If the seed was a bit damp, my dad would spread it on our upstairs bedroom floors. I can remember as a small child climbing out of my baby bed and falling over the railing. Fortunately, I fell into a thick layer of alfalfa seed, so I wasn’t hurt.
Old-fashioned Pound Cake
I made the Old-fashioned Pound Cake in the September/October 2012 issue (Pound Cake Recipe Leads Recipe Box Lineup), and it was wonderful. I used freshly churned butter and fresh eggs, and it was delicious. I was wondering if any other readers had any other traditional recipes they’d like to share — particularly for Mexican food. I love food that doesn’t come from a mix!
I just wanted to send you this to thank you for providing such an informative and diverse small-farming magazine. I live in Providence Forge, Virginia, a relatively small town where the family farm is quite popular.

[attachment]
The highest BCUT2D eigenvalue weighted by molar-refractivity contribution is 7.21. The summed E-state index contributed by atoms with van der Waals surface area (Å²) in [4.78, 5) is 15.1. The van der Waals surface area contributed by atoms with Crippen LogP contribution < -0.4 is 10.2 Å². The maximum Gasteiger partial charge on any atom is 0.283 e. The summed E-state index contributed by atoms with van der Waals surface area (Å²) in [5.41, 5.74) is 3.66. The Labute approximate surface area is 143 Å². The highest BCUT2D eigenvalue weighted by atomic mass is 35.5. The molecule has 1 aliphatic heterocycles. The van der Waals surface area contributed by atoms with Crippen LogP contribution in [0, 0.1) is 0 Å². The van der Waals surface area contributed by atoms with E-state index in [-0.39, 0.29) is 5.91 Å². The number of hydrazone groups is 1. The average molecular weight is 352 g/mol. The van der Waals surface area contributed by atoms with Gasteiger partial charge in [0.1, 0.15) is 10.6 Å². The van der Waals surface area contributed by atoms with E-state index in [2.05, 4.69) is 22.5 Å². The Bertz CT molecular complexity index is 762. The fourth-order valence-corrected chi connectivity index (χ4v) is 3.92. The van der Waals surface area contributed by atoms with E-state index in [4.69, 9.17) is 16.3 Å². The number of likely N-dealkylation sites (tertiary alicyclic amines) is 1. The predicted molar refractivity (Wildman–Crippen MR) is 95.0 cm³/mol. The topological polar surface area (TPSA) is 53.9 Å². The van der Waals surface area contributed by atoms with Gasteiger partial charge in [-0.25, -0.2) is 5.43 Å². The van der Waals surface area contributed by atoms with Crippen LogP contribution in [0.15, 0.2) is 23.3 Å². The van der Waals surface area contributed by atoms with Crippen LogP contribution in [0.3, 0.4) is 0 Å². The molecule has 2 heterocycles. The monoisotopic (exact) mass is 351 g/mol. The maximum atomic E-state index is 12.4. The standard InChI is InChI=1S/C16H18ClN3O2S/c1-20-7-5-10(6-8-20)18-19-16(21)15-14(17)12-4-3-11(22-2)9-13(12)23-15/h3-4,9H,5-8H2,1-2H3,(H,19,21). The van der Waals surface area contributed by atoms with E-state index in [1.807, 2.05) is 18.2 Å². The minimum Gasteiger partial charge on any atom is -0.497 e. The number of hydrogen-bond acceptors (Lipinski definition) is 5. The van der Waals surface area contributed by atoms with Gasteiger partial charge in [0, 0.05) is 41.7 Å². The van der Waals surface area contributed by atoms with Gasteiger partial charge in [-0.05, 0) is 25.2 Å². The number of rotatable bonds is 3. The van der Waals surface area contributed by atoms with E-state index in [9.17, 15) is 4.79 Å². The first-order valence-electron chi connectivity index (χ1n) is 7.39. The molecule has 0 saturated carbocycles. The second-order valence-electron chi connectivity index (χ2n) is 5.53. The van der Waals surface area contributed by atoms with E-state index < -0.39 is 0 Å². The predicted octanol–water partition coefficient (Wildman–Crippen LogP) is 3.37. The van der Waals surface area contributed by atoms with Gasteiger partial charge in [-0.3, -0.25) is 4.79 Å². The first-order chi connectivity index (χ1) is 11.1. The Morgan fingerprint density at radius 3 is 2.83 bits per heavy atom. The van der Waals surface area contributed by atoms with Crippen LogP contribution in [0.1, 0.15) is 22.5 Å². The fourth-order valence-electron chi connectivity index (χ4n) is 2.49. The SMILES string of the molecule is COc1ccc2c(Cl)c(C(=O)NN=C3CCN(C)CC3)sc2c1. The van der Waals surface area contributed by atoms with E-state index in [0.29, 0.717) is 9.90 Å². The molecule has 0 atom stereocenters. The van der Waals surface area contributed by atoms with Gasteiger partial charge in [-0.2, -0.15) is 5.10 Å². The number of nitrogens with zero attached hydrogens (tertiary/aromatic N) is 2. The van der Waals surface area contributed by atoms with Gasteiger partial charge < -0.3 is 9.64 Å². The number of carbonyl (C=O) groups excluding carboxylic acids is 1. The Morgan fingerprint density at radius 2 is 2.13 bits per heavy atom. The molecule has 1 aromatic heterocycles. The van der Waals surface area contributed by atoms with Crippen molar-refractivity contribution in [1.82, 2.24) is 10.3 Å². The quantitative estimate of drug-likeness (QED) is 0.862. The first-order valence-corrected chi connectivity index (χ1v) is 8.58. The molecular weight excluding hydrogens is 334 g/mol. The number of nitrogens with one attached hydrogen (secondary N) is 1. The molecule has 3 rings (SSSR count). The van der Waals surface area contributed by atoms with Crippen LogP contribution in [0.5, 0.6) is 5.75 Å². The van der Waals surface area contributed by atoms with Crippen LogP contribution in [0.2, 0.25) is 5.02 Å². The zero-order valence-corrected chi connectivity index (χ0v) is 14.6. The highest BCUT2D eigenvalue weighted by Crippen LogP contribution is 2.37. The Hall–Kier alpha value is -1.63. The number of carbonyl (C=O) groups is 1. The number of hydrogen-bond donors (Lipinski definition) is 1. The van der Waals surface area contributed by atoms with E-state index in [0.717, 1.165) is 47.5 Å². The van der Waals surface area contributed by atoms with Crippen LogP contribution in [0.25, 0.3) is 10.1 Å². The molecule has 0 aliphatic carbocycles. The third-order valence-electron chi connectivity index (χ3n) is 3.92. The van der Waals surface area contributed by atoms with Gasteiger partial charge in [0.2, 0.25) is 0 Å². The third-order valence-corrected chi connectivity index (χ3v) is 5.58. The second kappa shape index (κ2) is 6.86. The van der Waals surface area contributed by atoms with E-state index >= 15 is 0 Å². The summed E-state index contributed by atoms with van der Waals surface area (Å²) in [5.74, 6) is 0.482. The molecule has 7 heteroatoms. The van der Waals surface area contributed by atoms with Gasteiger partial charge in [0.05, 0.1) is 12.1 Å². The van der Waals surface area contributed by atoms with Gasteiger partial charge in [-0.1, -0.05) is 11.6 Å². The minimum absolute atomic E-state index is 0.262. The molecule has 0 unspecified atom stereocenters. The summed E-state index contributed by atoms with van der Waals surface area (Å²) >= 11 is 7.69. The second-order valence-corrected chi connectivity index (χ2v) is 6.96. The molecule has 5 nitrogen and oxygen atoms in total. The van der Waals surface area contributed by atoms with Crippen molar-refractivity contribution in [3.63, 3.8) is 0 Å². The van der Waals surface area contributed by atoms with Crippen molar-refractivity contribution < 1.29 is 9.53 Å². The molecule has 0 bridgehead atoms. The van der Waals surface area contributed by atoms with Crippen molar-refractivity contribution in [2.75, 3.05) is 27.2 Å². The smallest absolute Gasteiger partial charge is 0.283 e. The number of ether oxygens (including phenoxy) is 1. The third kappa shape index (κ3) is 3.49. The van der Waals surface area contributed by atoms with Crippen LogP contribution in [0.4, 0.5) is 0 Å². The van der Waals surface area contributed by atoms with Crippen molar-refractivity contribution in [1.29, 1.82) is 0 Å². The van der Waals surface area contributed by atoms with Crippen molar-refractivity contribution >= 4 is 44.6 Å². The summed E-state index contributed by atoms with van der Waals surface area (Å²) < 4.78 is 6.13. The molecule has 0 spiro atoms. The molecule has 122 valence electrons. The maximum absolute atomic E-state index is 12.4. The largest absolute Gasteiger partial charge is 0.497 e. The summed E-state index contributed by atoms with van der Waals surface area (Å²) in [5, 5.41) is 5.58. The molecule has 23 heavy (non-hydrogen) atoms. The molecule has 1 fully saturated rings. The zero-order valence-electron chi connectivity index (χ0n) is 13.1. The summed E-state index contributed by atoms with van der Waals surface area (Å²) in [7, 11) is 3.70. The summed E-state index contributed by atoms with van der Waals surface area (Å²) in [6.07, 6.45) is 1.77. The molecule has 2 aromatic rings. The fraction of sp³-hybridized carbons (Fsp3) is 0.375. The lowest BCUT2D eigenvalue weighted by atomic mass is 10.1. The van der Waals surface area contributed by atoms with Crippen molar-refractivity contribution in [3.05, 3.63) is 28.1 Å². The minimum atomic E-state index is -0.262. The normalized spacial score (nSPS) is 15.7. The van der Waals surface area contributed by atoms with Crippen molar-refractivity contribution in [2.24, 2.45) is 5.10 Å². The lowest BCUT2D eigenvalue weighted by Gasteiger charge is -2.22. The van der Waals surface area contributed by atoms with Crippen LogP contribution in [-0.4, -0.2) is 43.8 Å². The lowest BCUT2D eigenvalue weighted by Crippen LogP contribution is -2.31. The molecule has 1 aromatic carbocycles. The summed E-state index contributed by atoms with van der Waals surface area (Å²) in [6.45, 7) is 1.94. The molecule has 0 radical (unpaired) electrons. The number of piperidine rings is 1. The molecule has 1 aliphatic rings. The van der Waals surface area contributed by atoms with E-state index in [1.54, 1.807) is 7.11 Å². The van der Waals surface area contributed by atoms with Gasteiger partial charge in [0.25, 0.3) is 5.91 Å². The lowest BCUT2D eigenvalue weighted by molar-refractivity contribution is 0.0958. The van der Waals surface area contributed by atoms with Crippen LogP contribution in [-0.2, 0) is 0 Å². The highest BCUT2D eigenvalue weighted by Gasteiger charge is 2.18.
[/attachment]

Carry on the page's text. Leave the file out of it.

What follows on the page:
I was injured in a work-related accident that has required an extensive amount of physical therapy. Through my days at PT, I noticed all they had to read was typical tabloid magazines that you would find in a doctor’s office, so I took it upon myself to introduce them to yours. Since then, the office has now subscribed to GRIT, and they can’t keep the subscription cards in them. You have been a great read, and I hope that others have found the information you provide as helpful as I do. Thanks again!
Providence Forge, Virginia
Thanks, Jamie! We’re glad that you enjoy GRIT enough to share it with others. — Editors
Handsome and Horse-drawn
I loved your article, Making Hay By Hand: How to Use a Scythe in the July/August 2012 issue. This is my grandfather’s 1911 McCormick-Deering horse-drawn hay mower. He used it on his farm in Delft, Minnesota. It was rebuilt and repainted to its original colors. Two horses pulled it to cut the hay, which was then pitched onto a hayrack using pitchforks. The horses would then pull the hayrack to the haymow in the barn, where the long hay would be cut shorter with a hay saw. The old ways of farming are fascinating.
St. James, Minnesota
Thanks for sharing, Dwight. We agree, the old ways of farming ARE incredible, and while they aren’t always the most efficient tack to take, they can be incredibly rewarding in their own right, as those who’ve been on a hayrack ride or to a threshing bee can attest. — Editors